However, Arthur is the one whose voice fails him when they break, leaning his head back as if lost for breath despite the fact that the even movement of his chest proves that he's actually not short of it at all; the scars stretch and twist with every rise and fall of his ribcage and Alfred can't help himself, trying to capture his mouth again. Arthur turns his head sharply aside, evading him, his blonde hair sliding haphazardly across his face with the abruptness of the motion, and Alfred presses his mouth to his throat instead. Arthur seizes up with a choking sound, turning his head further to fully expose his neck to Alfred, who smiles around the kiss he landed in and moves higher, seeking the flutter of Arthur's jugular with his lips.
He finds it; tastes it through his skin. This is the Thames, dirty and age-old, coursing through him as long as he exists. The twists and turns of it are visible at his pale wrists when his sleeves are rolled up. Alfred remembers that, even if he can't see it now – he remembers once taking Arthur's wrist and tracing the blue lines of that river up to the crook of his elbow, wondering why his own weren't so prominent.
("They aren't awash with filth yet. Give them time.")
It was a subtle warning. Never drink of me, America; I've been corrupt and poison for a long time. But Alfred isn't so pure as all that anymore, either.
He has no intention of making him bleed, but Alfred sinks his teeth into Arthur's throat – just enough to let him know that he is being devoured. He thinks he hears Arthur hiss something like "...No!" and he certainly feels him thrash; he ignores him, swipes his tongue over the pulse in his neck and bruises his skin with his mouth as though he is drinking in defiance of Arthur's self-deprecating warning. Arthur twists madly, his hands tearing at Alfred's bomber jacket, clawing at the '50' stitched onto it as though trying to pick every last thread undone with his nails.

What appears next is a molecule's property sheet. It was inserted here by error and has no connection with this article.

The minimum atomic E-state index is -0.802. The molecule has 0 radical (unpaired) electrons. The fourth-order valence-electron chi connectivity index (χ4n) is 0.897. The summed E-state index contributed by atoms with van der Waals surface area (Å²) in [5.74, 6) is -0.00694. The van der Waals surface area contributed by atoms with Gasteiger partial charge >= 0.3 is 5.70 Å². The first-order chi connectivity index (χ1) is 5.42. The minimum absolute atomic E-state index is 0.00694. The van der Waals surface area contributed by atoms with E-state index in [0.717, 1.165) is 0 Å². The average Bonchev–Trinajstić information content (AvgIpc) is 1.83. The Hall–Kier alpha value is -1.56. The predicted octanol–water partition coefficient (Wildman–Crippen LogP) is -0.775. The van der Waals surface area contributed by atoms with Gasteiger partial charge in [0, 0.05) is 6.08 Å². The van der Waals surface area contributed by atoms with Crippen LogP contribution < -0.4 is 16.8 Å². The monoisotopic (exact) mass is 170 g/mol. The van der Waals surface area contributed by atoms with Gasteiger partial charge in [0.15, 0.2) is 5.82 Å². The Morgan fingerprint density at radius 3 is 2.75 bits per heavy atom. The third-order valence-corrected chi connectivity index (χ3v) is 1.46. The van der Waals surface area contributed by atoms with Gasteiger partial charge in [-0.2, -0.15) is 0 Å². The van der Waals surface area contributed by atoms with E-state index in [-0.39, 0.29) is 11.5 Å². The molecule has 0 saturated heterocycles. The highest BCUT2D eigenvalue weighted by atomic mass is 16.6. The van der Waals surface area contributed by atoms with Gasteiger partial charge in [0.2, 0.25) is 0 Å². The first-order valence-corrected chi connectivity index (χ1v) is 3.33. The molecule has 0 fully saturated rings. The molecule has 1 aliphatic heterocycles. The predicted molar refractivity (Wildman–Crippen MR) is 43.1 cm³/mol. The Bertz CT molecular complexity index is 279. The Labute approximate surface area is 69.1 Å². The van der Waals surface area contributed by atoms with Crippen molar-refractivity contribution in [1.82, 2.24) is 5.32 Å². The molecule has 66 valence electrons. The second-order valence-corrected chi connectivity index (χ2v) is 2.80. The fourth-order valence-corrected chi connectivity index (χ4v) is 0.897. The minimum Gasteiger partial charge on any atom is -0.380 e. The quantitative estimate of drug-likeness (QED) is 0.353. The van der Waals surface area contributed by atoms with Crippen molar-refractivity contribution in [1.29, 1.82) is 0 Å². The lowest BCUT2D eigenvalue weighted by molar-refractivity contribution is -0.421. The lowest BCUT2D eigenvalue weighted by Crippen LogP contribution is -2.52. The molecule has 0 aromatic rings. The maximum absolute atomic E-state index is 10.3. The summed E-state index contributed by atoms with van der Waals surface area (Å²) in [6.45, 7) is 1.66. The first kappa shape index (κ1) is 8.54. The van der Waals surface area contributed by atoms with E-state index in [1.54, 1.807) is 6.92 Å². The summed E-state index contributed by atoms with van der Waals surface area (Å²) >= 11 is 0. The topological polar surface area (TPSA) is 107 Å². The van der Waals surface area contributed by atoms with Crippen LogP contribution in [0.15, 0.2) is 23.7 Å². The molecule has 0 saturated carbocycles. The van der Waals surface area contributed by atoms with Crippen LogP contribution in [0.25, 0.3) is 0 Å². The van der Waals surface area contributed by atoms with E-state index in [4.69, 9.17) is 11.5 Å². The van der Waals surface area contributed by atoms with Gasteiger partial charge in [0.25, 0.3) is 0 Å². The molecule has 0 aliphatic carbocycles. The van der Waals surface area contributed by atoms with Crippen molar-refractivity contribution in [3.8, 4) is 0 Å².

"God damn you...!" Arthur gasps.
Alfred laughs (not understanding); he runs his hands down over Arthur's heaving chest, the slight bumps of scars like pebbles in his path, and reaches the belt of his trousers, beginning to blindly undo it—
"Don't you fucking dare!" Arthur explodes, grabbing Alfred by the throat.
With that same strength Alfred was mindful of before (the one he doesn't look like he possesses), Arthur suddenly sits up, hands still close and tight around Alfred's neck, pushing and pushing at him; Alfred is far too stunned to even react, just staring at Arthur as the smaller man slams him onto his back, completely reversing their positions.
There is a long, tense moment during which they both pant, gazes locked; Alfred's shocked, Arthur's angry and indignant. Still Arthur's hands, rough from holding swords and guns for too many centuries, are encircled about Alfred's neck, and though he doesn't tighten his hold, the mere suggestion of his grasp is enough to cease any struggling that Alfred might consider before he even considers it.
"Nobody conquers me," Arthur hisses at him. "Not even you. Especially not you. I told you to remember that."
There is so much venom in his voice that all Alfred can think is that Arthur is severely overreacting; ah, but then he realises that he almost forgot that Arthur is still pretty drunk. All things considered, given Arthur's behaviour, Alfred thinks that he would be well within his rights to get pissed off and he almost does, but then he looks at Arthur again and decides – wisely – that that actually might not be the best course of action.
He doesn't quite have it in him to laugh it off, either; instead he merely sighs and looks away.
"Aren't you getting a bit old for this kind of thing?" he mutters.
Arthur raises his hand and Alfred deliberately looks back at him, for some reason thinking that Arthur won't actually hit him. He's wrong and Arthur does, open palm to his cheek. It hurts, but the pain is superficial and fleeting. Arthur didn't really mean to hurt him. He meant to insult him – to shut him up by humiliating him.
And for a long moment, Alfred is speechless, stunned into silence all over again. He's so angry that he almost can't speak. If anyone is good at making him mad, at making him react, it's Arthur Kirkland – it's Britain. He does so hate to be treated like this – like a little kid who needs to be held tightly by the hand at all times – by him of all people.